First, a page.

7 min read

The 4 best customer service channels to improve your CX + implementation tips

A person in a yellow shirt and brown hair wearing a headset talks to a customer on their mobile phone in a yellow shirt with black hair. Also connected is a third person checking their email on their phone, wearing a green shirt and yellow backpack with a yellow hat and red headphones.
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If you hadn’t noticed, customer service doesn’t just happen in storefronts and call centers anymore. People choose when, where, how, and even why they want to do business with you. As a business, you’re responsible for meeting us there. That’s why using the right customer service channels is the key to customer satisfaction, loyalty, and service efficiency.

Every customer support channel suits a different need. Some are more immediate, while others are more personal. Some cater to customers who want to text to chat, and others use voice calls to match a customer’s preferences.

Let’s explore some of the most popular customer channel examples, how they can improve your business’s customer experience, and a few tips for implementing them.

Omnichannel customer service: How it affects retention and conversion

Single channel vs. multichannel vs. omnichannel support

The best way to engage with customers - and engage with the most customers - is by utilizing multiple channels to communicate with them. That doesn’t mean blanketing the internet with your presence, but you need to be smart about where to find your customers.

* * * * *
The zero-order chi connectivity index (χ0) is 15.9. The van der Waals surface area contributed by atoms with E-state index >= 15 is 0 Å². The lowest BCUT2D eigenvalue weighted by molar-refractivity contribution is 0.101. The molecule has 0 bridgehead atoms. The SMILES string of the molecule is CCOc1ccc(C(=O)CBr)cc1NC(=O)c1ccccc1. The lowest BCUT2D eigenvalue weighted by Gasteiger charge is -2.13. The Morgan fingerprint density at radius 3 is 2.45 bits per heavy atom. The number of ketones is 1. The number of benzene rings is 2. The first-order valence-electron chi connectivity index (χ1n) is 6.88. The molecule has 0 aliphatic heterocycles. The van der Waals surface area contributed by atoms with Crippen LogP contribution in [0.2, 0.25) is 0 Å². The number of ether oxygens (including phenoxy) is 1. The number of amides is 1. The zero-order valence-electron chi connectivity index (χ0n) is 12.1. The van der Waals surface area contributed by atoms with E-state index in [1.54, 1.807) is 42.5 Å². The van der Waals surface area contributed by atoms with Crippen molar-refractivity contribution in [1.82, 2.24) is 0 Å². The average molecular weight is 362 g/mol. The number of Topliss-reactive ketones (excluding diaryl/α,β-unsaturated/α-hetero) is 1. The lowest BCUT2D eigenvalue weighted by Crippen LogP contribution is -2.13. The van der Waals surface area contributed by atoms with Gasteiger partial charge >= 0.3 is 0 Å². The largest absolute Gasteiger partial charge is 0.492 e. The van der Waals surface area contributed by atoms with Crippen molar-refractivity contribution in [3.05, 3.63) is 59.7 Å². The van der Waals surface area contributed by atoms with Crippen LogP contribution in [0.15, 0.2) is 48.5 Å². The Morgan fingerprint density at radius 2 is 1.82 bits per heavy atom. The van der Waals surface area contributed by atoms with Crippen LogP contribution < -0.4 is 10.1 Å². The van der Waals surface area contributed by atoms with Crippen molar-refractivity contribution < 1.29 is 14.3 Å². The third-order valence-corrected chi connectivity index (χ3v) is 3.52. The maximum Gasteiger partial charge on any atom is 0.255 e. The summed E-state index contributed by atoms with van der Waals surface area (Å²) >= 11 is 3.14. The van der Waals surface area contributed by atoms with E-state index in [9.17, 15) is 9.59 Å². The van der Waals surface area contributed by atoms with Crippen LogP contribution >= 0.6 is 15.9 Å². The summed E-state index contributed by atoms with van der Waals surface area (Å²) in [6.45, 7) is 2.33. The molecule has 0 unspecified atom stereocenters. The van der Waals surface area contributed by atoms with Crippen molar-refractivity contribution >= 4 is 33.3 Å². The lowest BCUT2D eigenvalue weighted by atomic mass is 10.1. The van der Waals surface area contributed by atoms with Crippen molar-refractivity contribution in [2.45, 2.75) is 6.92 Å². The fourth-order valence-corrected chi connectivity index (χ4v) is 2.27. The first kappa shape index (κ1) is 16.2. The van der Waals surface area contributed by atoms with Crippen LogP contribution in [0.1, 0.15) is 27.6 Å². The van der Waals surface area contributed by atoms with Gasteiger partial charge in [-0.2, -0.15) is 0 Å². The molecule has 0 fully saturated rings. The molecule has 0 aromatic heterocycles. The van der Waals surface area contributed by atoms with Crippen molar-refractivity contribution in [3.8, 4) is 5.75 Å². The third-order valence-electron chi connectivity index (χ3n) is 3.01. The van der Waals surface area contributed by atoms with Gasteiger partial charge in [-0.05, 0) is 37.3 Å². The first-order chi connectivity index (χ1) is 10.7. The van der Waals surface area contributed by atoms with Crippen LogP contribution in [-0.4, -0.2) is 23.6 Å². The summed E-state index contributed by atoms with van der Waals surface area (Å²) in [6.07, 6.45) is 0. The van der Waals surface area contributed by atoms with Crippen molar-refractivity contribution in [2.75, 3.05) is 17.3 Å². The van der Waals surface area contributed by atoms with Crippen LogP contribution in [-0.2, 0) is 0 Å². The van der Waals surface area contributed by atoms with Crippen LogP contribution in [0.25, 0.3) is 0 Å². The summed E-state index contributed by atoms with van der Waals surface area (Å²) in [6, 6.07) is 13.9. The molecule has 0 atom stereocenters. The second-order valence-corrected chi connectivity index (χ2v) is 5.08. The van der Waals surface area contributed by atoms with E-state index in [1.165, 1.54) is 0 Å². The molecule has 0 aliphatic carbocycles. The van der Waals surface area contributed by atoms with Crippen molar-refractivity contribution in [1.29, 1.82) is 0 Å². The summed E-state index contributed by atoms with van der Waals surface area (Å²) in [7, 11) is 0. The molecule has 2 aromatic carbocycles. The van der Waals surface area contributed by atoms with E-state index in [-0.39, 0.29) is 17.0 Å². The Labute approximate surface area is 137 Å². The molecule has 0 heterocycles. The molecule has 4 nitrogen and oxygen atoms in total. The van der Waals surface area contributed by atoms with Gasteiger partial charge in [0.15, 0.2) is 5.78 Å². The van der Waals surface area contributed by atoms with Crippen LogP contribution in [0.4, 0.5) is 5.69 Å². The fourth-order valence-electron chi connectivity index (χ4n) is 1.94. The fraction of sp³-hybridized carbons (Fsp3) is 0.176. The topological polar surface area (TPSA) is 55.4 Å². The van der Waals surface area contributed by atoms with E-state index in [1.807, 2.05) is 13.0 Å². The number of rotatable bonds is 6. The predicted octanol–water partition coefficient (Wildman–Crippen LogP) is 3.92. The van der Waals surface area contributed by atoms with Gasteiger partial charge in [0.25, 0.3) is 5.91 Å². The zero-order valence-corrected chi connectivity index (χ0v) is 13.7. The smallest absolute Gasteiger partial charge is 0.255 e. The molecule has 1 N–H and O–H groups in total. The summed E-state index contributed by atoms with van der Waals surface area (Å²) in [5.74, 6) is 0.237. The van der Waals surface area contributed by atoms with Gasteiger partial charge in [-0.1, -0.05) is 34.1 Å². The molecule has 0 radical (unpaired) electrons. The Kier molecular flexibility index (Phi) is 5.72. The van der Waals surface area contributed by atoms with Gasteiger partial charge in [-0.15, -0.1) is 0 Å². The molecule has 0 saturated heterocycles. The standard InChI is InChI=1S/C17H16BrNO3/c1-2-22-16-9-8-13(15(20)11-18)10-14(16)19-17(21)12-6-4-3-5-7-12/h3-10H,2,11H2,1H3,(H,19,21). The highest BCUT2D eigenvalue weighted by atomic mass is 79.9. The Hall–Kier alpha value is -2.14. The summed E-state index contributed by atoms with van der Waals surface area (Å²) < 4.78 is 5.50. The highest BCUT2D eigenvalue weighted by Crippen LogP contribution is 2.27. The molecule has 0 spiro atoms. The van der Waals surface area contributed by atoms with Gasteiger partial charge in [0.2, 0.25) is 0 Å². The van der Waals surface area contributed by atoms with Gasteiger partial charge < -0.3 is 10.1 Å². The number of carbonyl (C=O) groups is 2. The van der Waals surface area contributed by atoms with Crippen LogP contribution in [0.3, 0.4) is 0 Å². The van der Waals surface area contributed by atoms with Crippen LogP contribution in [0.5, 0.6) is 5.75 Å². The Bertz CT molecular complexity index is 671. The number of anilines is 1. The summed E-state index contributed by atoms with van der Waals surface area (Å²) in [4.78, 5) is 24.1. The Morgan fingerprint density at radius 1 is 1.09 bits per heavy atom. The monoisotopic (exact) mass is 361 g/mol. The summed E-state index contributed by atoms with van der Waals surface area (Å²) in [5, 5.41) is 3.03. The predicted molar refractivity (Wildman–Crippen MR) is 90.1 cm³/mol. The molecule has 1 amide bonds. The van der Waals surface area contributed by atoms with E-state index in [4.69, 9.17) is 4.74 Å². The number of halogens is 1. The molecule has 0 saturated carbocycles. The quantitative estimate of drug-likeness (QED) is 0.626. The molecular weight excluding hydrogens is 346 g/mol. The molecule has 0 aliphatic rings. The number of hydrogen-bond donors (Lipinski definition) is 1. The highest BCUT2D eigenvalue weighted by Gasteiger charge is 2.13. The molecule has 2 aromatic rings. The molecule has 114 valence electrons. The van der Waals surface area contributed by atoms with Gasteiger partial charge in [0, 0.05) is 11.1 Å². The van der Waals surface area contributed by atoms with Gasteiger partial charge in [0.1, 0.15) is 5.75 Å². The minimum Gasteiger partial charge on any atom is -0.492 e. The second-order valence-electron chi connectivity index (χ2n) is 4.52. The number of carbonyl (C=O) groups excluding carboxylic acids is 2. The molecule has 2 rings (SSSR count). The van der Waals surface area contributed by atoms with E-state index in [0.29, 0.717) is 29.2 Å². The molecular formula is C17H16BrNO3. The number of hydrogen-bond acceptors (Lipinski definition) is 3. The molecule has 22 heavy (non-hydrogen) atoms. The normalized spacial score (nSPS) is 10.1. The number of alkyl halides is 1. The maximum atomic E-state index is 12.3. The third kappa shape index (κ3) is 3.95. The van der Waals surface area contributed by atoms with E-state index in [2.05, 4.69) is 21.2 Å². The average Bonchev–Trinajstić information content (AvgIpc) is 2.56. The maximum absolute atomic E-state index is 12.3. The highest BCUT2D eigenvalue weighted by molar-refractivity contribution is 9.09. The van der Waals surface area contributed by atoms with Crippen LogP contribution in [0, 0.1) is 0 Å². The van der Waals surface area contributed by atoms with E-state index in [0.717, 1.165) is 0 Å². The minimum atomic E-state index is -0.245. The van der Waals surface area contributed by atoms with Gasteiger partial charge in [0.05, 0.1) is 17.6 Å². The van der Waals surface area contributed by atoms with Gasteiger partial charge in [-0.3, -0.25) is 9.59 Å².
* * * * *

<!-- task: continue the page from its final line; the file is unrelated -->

Two-thirds of global consumers say they use three or more channels. If your customers are using three or more channels, shouldn’t you too?

There are three different types of channel management when it comes to customer service and support:

  1. Single channel support is when a business limits its customer service to one single channel, usually email support.
  2. Multichannel support sees a business expand its channel range to a couple or a few different options, but these channels aren’t compatible and don’t necessarily connect with each other.
  3. Omnichannel support is when a business engages with customers across multiple channels and the customer is able to carry those conversations to a new channel without losing valuable information.

Omnichannel customer support offers the most complete and frictionless customer experience of these three options. If you can keep your customers satisfied with each interaction, they’re more likely to be loyal. In fact, positive experiences cause customers to spend 140% more and remain customers for 5 years longer versus having a negative experience.

You need to meet your customers where they are to maximize the experience and minimize inconvenience. For example, you might use your phone to flag a bank transaction while you’re on the train, but you might also use a desktop to chat with an agent about opening a new account.

These channels are the most important for businesses because they’re the most popular among consumers.

1. Video chat

Pros and cons of using video chat APIs

Not every industry has the same demands for channel optimization. Businesses that rely primarily on quick answers to simple questions might not need to invest in more personal digital customer support channels. However, in-app video calling is a very effective and popular channel choice for those that do.

Video allows hyper-personalization and CX to boost engagement because of its face-to-face interactions. Video chat is great for troubleshooting technical issues on hardware or physical products. Face-to-face communication is valuable in highly personal industries like healthcare or real estate - where a recent study recorded customer satisfaction at nearly 99% for the use of the technology.